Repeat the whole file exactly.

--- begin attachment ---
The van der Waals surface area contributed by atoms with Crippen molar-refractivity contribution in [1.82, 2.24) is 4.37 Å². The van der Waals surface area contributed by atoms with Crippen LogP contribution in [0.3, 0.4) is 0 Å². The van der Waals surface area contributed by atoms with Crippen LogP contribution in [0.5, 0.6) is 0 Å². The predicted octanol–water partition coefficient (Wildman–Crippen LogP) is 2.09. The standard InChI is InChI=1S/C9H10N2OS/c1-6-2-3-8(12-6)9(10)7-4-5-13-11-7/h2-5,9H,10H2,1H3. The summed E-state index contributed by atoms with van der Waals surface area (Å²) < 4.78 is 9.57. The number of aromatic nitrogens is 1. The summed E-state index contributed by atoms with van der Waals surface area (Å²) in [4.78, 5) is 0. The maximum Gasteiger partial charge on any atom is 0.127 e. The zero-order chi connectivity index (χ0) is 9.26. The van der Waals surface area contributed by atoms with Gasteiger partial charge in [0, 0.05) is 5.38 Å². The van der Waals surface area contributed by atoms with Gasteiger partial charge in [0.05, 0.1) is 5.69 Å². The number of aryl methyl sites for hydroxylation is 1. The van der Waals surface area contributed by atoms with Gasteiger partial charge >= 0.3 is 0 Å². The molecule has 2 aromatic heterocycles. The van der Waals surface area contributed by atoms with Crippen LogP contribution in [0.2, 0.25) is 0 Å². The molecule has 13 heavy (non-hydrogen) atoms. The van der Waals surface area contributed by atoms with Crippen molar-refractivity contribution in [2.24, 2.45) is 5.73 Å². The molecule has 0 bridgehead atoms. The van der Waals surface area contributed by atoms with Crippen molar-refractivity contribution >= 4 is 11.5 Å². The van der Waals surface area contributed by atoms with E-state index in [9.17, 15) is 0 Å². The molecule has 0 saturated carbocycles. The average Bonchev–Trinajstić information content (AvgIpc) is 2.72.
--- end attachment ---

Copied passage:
The van der Waals surface area contributed by atoms with Crippen molar-refractivity contribution in [1.82, 2.24) is 4.37 Å². The van der Waals surface area contributed by atoms with Crippen LogP contribution in [0.3, 0.4) is 0 Å². The van der Waals surface area contributed by atoms with Crippen LogP contribution in [0.5, 0.6) is 0 Å². The predicted octanol–water partition coefficient (Wildman–Crippen LogP) is 2.09. The standard InChI is InChI=1S/C9H10N2OS/c1-6-2-3-8(12-6)9(10)7-4-5-13-11-7/h2-5,9H,10H2,1H3. The summed E-state index contributed by atoms with van der Waals surface area (Å²) < 4.78 is 9.57. The number of aromatic nitrogens is 1. The summed E-state index contributed by atoms with van der Waals surface area (Å²) in [4.78, 5) is 0. The maximum Gasteiger partial charge on any atom is 0.127 e. The zero-order chi connectivity index (χ0) is 9.26. The van der Waals surface area contributed by atoms with Gasteiger partial charge in [0, 0.05) is 5.38 Å². The van der Waals surface area contributed by atoms with Gasteiger partial charge in [0.05, 0.1) is 5.69 Å². The number of aryl methyl sites for hydroxylation is 1. The van der Waals surface area contributed by atoms with Gasteiger partial charge >= 0.3 is 0 Å². The molecule has 2 aromatic heterocycles. The van der Waals surface area contributed by atoms with Crippen LogP contribution in [0.2, 0.25) is 0 Å². The molecule has 13 heavy (non-hydrogen) atoms. The van der Waals surface area contributed by atoms with Crippen molar-refractivity contribution in [2.24, 2.45) is 5.73 Å². The molecule has 0 bridgehead atoms. The van der Waals surface area contributed by atoms with Crippen molar-refractivity contribution >= 4 is 11.5 Å². The van der Waals surface area contributed by atoms with E-state index in [9.17, 15) is 0 Å². The molecule has 0 saturated carbocycles. The average Bonchev–Trinajstić information content (AvgIpc) is 2.72.